• #17
Danger
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Moonbear said:
I apparently just can't tell clockwise from counterclockwise when looking up. :rolleyes:
:rolleyes:
Unless those sailors are all lying, you are perfectly well acquainted with which way the ceiling fan turns.
 
  • #18
Moonbear
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Danger said:
:rolleyes:
Unless those sailors are all lying, you are perfectly well acquainted with which way the ceiling fan turns.
:tongue2: Yeah, but I'm not thinking about whether it's clockwise or counter.
 
  • #19
Danger
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So as long as the guy's bent the right way, it doesn't matter about the fan? Too bad, Arildno... you lose. :tongue:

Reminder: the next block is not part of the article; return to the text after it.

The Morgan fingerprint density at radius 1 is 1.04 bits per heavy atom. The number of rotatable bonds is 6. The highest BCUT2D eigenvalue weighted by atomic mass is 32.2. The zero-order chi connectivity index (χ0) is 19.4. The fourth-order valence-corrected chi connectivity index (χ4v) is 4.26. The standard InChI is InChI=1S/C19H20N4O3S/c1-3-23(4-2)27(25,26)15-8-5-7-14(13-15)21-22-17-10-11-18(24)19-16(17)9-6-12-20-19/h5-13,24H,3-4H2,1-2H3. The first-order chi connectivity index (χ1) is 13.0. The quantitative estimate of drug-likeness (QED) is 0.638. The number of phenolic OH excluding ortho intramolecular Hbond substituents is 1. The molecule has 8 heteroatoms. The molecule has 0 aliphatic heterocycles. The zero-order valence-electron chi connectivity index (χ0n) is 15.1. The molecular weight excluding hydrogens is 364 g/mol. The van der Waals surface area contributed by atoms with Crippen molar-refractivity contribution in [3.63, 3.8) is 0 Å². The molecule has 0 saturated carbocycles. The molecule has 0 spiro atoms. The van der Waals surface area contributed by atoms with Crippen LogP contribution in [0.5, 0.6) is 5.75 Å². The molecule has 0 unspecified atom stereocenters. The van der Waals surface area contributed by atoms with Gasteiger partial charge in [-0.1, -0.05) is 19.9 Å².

• #20
JamesU
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Moonbear said:
Ah, yes, because you're the expert on pointless threads, right? :biggrin:
That was a passing phase:rolleyes:
 
  • #21
Don't ask me, depends whether your from the North of the Equator or south. It's something to do with the correiolous effect. If it's going the wrong way, sell it to your antipodean counterpart on e-bay.
 
  • #22
loseyourname
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I would have hoped that the fan installation resolved this problem for you.

Though a ceiling fan aint doin' jack in Fresno in the summer. That's like walking naked through Antarctica and putting on a scarf.
 
  • #23
Moonbear
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loseyourname said:
Though a ceiling fan aint doin' jack in Fresno in the summer. That's like walking naked through Antarctica and putting on a scarf.